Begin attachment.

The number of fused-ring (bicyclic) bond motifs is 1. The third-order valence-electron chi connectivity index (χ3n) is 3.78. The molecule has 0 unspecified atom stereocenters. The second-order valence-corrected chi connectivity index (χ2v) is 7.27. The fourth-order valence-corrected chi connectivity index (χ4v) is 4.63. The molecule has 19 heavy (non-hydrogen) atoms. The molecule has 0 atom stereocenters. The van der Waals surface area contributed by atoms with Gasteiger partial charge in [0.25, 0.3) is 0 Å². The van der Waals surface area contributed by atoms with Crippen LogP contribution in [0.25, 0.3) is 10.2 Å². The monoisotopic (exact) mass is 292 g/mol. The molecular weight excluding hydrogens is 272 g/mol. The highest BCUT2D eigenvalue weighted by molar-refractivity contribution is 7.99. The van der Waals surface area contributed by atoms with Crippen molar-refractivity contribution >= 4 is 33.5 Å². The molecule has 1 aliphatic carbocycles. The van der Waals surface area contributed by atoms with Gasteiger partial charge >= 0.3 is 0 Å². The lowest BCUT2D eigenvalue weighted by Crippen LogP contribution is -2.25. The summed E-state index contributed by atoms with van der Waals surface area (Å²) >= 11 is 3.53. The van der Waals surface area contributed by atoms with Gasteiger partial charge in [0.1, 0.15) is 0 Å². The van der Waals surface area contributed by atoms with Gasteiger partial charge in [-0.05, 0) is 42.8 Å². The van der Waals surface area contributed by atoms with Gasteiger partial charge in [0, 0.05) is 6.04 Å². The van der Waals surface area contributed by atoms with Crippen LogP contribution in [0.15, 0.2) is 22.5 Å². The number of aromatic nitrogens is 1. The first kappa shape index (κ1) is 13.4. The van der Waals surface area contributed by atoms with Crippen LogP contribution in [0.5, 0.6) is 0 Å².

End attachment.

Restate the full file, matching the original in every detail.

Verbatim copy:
The number of fused-ring (bicyclic) bond motifs is 1. The third-order valence-electron chi connectivity index (χ3n) is 3.78. The molecule has 0 unspecified atom stereocenters. The second-order valence-corrected chi connectivity index (χ2v) is 7.27. The fourth-order valence-corrected chi connectivity index (χ4v) is 4.63. The molecule has 19 heavy (non-hydrogen) atoms. The molecule has 0 atom stereocenters. The van der Waals surface area contributed by atoms with Gasteiger partial charge in [0.25, 0.3) is 0 Å². The van der Waals surface area contributed by atoms with Crippen LogP contribution in [0.25, 0.3) is 10.2 Å². The monoisotopic (exact) mass is 292 g/mol. The molecular weight excluding hydrogens is 272 g/mol. The highest BCUT2D eigenvalue weighted by molar-refractivity contribution is 7.99. The van der Waals surface area contributed by atoms with Crippen molar-refractivity contribution >= 4 is 33.5 Å². The molecule has 1 aliphatic carbocycles. The van der Waals surface area contributed by atoms with Gasteiger partial charge >= 0.3 is 0 Å². The lowest BCUT2D eigenvalue weighted by Crippen LogP contribution is -2.25. The summed E-state index contributed by atoms with van der Waals surface area (Å²) >= 11 is 3.53. The van der Waals surface area contributed by atoms with Gasteiger partial charge in [0.1, 0.15) is 0 Å². The van der Waals surface area contributed by atoms with Gasteiger partial charge in [-0.05, 0) is 42.8 Å². The van der Waals surface area contributed by atoms with Gasteiger partial charge in [0, 0.05) is 6.04 Å². The van der Waals surface area contributed by atoms with Crippen LogP contribution in [0.15, 0.2) is 22.5 Å². The number of aromatic nitrogens is 1. The first kappa shape index (κ1) is 13.4. The van der Waals surface area contributed by atoms with Crippen LogP contribution in [0.5, 0.6) is 0 Å².